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WEEKEND | 05.10.2019 | EXPRESS | 3

page three Intrigue’s intriguing new home REVIEW With its move from the Penn Quarter neighborhood to a new, purpose-built building at L’Enfant Plaza on 10th Street SW, the Spy Museum is making an investment not just in a bigger space, but also in a neighborhood that planners and developers are desperately trying to redeem, from Brutalist office-block dead zone to a lively entertainment and commercial district. The new $162 million building is part of an effort to fill in some of the heroically scaled blank spaces along 10th Street, which was once meant to be a cultural center but evolved in the late 1960s and early ’70s into a littleloved district of exposed concrete buildings set in a desolate plaza. If the museum —which opens to the public Sunday — attracts its typical annual attendance of about 600,000 (or even more), it could help connect the Mall, to the north, with the Wharf development, along the Southwest Waterfront, into one self-reinforcing tourist and commercial quarter. The building itself could be


The Spy Museum’s new space pairs well with its dark subject matter

The Spy Museum at L’Enfant Plaza has a technologically sophisticated look.

an attraction. Designed by Ivan Harbour of the London-based Rogers Stirk Harbour + Partners, the museum has a sharp, technologically sophisticated look that is both at odds with its surroundings and organically connected to them. From the outside, it reads as an inverted rectangular pyramid, topped by a cantilevered box, with industrial-looking supports anchored into the ground. The exterior metal skin, which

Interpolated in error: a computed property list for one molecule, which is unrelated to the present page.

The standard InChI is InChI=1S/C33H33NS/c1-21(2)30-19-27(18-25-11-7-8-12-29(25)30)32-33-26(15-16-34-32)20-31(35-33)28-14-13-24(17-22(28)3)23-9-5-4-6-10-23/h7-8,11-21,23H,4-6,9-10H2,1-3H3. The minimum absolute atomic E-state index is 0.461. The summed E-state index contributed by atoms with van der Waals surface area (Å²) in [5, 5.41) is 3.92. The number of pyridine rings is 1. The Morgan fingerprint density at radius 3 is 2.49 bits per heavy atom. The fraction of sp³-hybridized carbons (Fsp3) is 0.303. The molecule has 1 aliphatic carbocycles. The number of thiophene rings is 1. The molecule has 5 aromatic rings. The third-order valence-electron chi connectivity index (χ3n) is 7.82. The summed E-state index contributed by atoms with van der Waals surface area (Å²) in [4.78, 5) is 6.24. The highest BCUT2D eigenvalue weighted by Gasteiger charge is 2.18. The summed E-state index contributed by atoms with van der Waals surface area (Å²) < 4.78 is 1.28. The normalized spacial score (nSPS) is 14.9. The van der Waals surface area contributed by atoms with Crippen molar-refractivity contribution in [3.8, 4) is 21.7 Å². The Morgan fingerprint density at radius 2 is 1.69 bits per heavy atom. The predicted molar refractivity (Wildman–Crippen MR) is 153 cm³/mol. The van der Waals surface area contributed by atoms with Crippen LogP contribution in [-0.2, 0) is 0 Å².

the architects call “the veil,” is fitted with lights that define its shape at night. When one catches glimpses from Interstate 395, the building suggests some kind of spaceship or top-secret communications hub — windowless, alien and slightly forbidding. There’s no more fashionable word in architecture today than transparency, but the Spy Museum, like other experiential museums, isn’t about

transparency. The experience requires a dark space just as the subject matter — surveillance and covert operations — take place in the dark corners of our manmade world. The building can’t glorify its contents in the same way an art museum can be a temple of art, or a history museum conceived as a kind of national monument. The architects have finessed this problem, creating a building that, like spying, is intriguing rather than beautiful. Yet the Spy Museum does not feel fully public spirited. Although it is a nonprofit museum, it charges admission and its exhibitions, such as one on torture, aren’t always sufficiently critical of their topic. So it’s hard to love the institution in the way that one loves the National Gallery of Art or the Smithsonian or the Phillips Collection or the National Museum of Women in the Arts. It would be delightful if the same designers who have wrapped the dark spaces of the Spy Museum in such fine form would now create something that could be universally enjoyed and admired. PHILIP KENNICOTT (THE WASHINGTON POST)


Send the royal family your best At the British Embassy’s annual open house this Saturday, visitors can personally congratulate Meghan and Harry on the new addition to their family, Archie Harrison, Washingtonian reports. The embassy will mail any letters written directly to the couple. According to the Facebook event, the open house will also feature a section of British cars such as Aston Martin, Bentley and Lotus, as well as entertainment from the British International School of Washington and the Shakespeare Theatre Company. (EXPRESS)

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